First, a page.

Then, clean up the bucket and the auger with very hot water and bleach or vinegar before returning it to the store.
Tips: Only use cleaners that are intended for toilets. Regular drain cleaners can eat through galvanized plumbing pipes and wreak havoc on septic systems.
Avoiding toilet clogs in the future
You may be able to save yourself the trouble of a repeat performance by being careful about what you put in the toilet. Before putting anything in the toilet, make sure that it is meant to be there. The list of things that is okay to flush down the toilet is pretty short: in most cases, human waste and toilet paper only. Any other items namely paper towels, Kleenex tissues, makeup pads, tampons, condoms, cardboard, hair or any other materials that aren’t easily dissolved by flushing them must never be flushed. You’ll just be setting yourself up for inconvenience (and possibly expensive plumbing repairs) later on. If you have particularly old or sensitive pipes, you will need to consider switching to a lighter ply brand of toilet paper to help keep things moving along.
Reduce the amount of toilet paper you use. Most clogs are caused by a buildup of excess toilet paper that gets stuck in the pipes before it has time to completely break down. Be aware of the amount of toilet paper you flush on a regular basis and see that you only use as much as you need. If you have multiple bathrooms in your home, try using a different one from time to time so that one toilet’s plumbing isn’t constantly getting overworked.
Identify the problem early. The best way to avoid a clog is to take note when you suspect one might be building up. If the water level in your toilet seems low or it has trouble flushing or refills slowly, there may be an obstruction throttling the water flow somewhere. Use a plunger to dislodge clogs before they get bad enough that you have to use the snake.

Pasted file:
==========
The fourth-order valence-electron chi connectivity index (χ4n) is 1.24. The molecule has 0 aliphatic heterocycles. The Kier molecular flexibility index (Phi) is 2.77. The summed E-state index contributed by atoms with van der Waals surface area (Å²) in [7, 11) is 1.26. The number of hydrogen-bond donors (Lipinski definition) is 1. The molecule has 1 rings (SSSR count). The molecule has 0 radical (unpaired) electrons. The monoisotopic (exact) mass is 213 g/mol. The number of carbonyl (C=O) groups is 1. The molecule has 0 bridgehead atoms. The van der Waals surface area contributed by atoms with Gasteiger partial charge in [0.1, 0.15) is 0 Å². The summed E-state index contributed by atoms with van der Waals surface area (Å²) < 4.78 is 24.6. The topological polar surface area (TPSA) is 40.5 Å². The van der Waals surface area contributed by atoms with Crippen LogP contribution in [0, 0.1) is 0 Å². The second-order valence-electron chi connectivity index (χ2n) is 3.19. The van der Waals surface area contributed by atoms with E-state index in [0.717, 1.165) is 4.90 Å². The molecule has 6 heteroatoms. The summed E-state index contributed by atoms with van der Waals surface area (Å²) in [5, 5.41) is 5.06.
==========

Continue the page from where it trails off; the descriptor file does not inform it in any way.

Keep the toilet and pipes clean. Make sure that you are cleaning your toilet at least once or twice a month. Use chemicals specifically formulated for use in toilets and pay attention to any signs that suggest a clog might be forming. As has already been mentioned, chemical cleaners will help melt down stubborn clots of toilet paper and other gunk that’s become lodged in the pipes. Besides that, it will keep the place where you do your business fresh and pleasant.
We have mentioned all the steps to help you snake a toilet like a professional plumber. From now on, you can use it in your DIY project (Do It Yourself). It is not just help you to saving your money but it also turning you to a professional plumber in your own house. We hope that we are successful to make you widen your knowledge about your toilet. Last but not least, keep in mind the important things we have mentioned above to make your toilet is the best one. If you have anything to ask or to add, feel free to comment in the section below and we will answer you one by one!